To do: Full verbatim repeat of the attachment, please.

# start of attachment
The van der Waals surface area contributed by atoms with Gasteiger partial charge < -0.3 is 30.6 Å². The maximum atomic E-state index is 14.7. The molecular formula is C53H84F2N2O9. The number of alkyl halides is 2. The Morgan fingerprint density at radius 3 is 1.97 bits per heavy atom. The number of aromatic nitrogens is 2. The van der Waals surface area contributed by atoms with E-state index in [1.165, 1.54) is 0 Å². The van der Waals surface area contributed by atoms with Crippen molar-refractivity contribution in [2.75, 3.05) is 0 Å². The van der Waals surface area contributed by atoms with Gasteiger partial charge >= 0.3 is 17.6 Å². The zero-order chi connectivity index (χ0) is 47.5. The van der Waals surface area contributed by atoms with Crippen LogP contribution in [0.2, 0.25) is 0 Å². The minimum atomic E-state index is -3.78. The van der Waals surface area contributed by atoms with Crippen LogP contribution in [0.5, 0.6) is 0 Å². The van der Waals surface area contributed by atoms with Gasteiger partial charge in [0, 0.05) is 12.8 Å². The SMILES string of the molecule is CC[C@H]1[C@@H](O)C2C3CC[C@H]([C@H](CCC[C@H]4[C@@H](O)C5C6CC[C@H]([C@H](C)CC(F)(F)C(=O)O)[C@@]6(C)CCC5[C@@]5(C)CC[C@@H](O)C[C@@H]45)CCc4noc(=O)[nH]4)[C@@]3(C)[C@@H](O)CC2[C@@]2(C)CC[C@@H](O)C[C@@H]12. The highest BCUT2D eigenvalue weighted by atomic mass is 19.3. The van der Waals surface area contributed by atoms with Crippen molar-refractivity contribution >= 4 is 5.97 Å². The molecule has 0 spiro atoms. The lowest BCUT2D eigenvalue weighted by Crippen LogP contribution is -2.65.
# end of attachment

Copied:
The van der Waals surface area contributed by atoms with Gasteiger partial charge < -0.3 is 30.6 Å². The maximum atomic E-state index is 14.7. The molecular formula is C53H84F2N2O9. The number of alkyl halides is 2. The Morgan fingerprint density at radius 3 is 1.97 bits per heavy atom. The number of aromatic nitrogens is 2. The van der Waals surface area contributed by atoms with E-state index in [1.165, 1.54) is 0 Å². The van der Waals surface area contributed by atoms with Crippen molar-refractivity contribution in [2.75, 3.05) is 0 Å². The van der Waals surface area contributed by atoms with Gasteiger partial charge >= 0.3 is 17.6 Å². The zero-order chi connectivity index (χ0) is 47.5. The van der Waals surface area contributed by atoms with Crippen LogP contribution in [0.2, 0.25) is 0 Å². The minimum atomic E-state index is -3.78. The van der Waals surface area contributed by atoms with Crippen LogP contribution in [0.5, 0.6) is 0 Å². The van der Waals surface area contributed by atoms with Gasteiger partial charge in [0, 0.05) is 12.8 Å². The SMILES string of the molecule is CC[C@H]1[C@@H](O)C2C3CC[C@H]([C@H](CCC[C@H]4[C@@H](O)C5C6CC[C@H]([C@H](C)CC(F)(F)C(=O)O)[C@@]6(C)CCC5[C@@]5(C)CC[C@@H](O)C[C@@H]45)CCc4noc(=O)[nH]4)[C@@]3(C)[C@@H](O)CC2[C@@]2(C)CC[C@@H](O)C[C@@H]12. The highest BCUT2D eigenvalue weighted by atomic mass is 19.3. The van der Waals surface area contributed by atoms with Crippen molar-refractivity contribution >= 4 is 5.97 Å². The molecule has 0 spiro atoms. The lowest BCUT2D eigenvalue weighted by Crippen LogP contribution is -2.65.